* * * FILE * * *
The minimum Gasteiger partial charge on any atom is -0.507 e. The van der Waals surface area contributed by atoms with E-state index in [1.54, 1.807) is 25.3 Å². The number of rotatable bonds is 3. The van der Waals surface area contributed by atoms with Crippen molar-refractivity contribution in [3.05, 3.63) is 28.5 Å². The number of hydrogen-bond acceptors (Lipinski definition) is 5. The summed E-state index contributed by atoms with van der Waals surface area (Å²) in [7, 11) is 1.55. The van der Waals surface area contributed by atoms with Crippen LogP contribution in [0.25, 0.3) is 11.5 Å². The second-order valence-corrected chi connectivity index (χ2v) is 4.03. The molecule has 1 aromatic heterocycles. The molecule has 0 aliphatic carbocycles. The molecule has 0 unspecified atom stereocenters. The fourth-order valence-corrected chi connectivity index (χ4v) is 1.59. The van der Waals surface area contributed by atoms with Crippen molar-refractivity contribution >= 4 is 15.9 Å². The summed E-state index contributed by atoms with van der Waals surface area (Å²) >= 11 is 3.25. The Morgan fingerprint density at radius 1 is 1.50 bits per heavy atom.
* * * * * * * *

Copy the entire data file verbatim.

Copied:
The minimum Gasteiger partial charge on any atom is -0.507 e. The van der Waals surface area contributed by atoms with E-state index in [1.54, 1.807) is 25.3 Å². The number of rotatable bonds is 3. The van der Waals surface area contributed by atoms with Crippen molar-refractivity contribution in [3.05, 3.63) is 28.5 Å². The number of hydrogen-bond acceptors (Lipinski definition) is 5. The summed E-state index contributed by atoms with van der Waals surface area (Å²) in [7, 11) is 1.55. The van der Waals surface area contributed by atoms with Crippen LogP contribution in [0.25, 0.3) is 11.5 Å². The second-order valence-corrected chi connectivity index (χ2v) is 4.03. The molecule has 1 aromatic heterocycles. The molecule has 0 aliphatic carbocycles. The molecule has 0 unspecified atom stereocenters. The fourth-order valence-corrected chi connectivity index (χ4v) is 1.59. The van der Waals surface area contributed by atoms with Crippen molar-refractivity contribution >= 4 is 15.9 Å². The summed E-state index contributed by atoms with van der Waals surface area (Å²) >= 11 is 3.25. The Morgan fingerprint density at radius 1 is 1.50 bits per heavy atom.